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• Types of inventory • Costs included in the acquisition cost of inventory (cost principle) • Cost flow assumption used to trace movement of costs out of inventory (matching) • Treatment of changes in market value of inventory subsequent to acquisition • Effect of inventory errors
Types of Inventory
Merchandiser (retailer or wholesaler) – WalMart, Macy’s
• Merchandise inventory » goods held for sale in the normal course of business » goods are normally acquired in a finished condition
Manufacturer – Alcoa, Boeing
• Raw materials inventory » Items acquired for future processing into finished goods • Work in process » goods in the process of being manufactured but not yet completed • Finished goods » manufactured goods that are ready for resale
Inventory Flows: Merchandiser
Balance Sheet Merchandise Purchases Merchandise Inventory Income Statement Cost of Goods Sold
Inventory Flows: Manufacturer
Raw Material Purchases Direct Labor Incurred Factory Overhead Incurred (utilities, depreciation, supervisors’ pay) Balance Sheet Raw Material Inventory Work in Process Inventory Finished Goods Inventory Cost of Goods Sold Income Statement
Inventory Costs Inventory is originally recorded at the price paid or the consideration given up – the cost principle The amount recorded for inventory should include the invoice price plus any other expenditures necessary to ready the inventory for sale: – freight charges – inspection costs – preparation costs .
Cost of Goods Sold (Merchandiser) Beginning Inventory Purchases for the Period Cost of Goods Available for Sale Ending Inventory (Balance Sheet) Cost of Goods Sold (Income Statement) Beginning inventory + Purchases – Ending inventory = Cost of goods sold .
Tracking Inventory Quantities & Costs Periodic Inventory System – no up-to-date record of inventory is maintained – Inventory must be physically counted at the end of the accounting period in order to value both ending inventory and cost of goods sold Perpetual Inventory System – up-to-date records of inventory quantities and costs are maintained on an ongoing basis – Cost of goods sold is recorded at the time of sale (see Chapter Supplement C) .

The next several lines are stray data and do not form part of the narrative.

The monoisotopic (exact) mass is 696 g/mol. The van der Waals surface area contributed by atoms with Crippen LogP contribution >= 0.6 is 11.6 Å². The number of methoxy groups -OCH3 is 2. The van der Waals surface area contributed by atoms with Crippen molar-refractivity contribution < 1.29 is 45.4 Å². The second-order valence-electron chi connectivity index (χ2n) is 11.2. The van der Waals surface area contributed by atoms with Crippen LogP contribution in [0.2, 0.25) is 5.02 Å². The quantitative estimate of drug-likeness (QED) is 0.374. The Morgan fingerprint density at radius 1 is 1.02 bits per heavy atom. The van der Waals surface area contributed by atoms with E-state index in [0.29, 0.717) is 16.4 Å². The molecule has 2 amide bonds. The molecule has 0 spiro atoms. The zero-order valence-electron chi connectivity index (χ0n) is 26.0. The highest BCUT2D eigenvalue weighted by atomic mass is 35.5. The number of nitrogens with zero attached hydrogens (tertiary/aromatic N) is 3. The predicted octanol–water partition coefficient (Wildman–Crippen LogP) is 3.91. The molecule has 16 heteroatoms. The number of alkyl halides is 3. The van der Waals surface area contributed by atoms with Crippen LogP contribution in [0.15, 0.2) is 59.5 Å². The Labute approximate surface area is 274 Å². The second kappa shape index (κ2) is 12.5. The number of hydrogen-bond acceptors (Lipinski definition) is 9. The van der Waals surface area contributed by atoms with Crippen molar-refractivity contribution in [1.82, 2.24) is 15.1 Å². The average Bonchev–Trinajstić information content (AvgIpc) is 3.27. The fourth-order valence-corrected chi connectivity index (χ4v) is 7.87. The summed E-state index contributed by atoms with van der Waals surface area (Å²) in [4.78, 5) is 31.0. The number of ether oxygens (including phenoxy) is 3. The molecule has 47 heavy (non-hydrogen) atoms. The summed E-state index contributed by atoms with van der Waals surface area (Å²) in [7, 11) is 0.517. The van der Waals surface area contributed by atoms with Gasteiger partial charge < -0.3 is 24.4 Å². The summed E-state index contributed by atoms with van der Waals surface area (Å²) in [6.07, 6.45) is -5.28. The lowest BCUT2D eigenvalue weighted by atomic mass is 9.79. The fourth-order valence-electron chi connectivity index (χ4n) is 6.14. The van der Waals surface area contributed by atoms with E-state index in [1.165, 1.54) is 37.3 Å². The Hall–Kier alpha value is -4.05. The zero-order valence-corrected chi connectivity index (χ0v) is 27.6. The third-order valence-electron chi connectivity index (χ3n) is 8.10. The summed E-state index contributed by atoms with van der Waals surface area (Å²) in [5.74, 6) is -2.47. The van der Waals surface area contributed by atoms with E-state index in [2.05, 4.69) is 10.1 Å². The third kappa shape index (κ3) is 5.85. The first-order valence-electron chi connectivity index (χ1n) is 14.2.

Comparison of Perpetual and Periodic Systems Source of Information Periodic System Carried over Beginning Inventory from prior period Accumulated in Add: Purchases the Purchases account Measured at end of period by Less: Ending Inventory physical inventory count Computed as a residual amount Cost of Goods Sold at end of period Model Perpetual System Carried over from prior period Accumulated in the Inventory account Perpetual record updated at every sale Measured at every sale based on perpetual record .
different cost flow assumptions result in different amounts for cost of goods sold and net income .Inventory costing methods Cost flow assumptions are used to assign unit costs to ending inventory and cost of goods sold When inventory prices are changing.
First-Out (FIFO) Last-In. First-Out (LIFO) Weighted-average cost Specific identification NOT physical flow concepts! .Inventory Costing Methods First-In.
First-Out (FIFO) Oldest Costs earliest purchases Costs of Goods Sold Recent Costs most recent purchases (relatively current costs) Ending Inventory .First-In.
FIFO Beginning Inventory (most recent purchases from earlier periods) Purchases for the Period Cost of Goods Available for Sale Ending Inventory (most recently purchased) Cost of Goods Sold (oldest available for sale) .
200 mouse pads in ending inventory.FIFO Example The schedule on the next screen shows the mouse pad inventory for Computers. Inc. The physical inventory count shows 1. . (2) Cost of goods sold. Use the FIFO inventory method to determine: (1) Ending inventory cost.
250.00 840.30 5.FIFO Example Date Beginning Inventory Purchases: Jan.000 $ 300 150 200 150 5.25 5.00 1. 29 Goods Available for Sale Ending Inventory Cost of Goods Sold Computers. Inc.160.00 1.590.00 885. 3 June 20 Sept.800 1200 600 $ 9.00 1.90 Total $ 5.725.80 5. Mouse Pad Inventory Units $/Unit 1.60 5. 15 Nov.00 ? ? .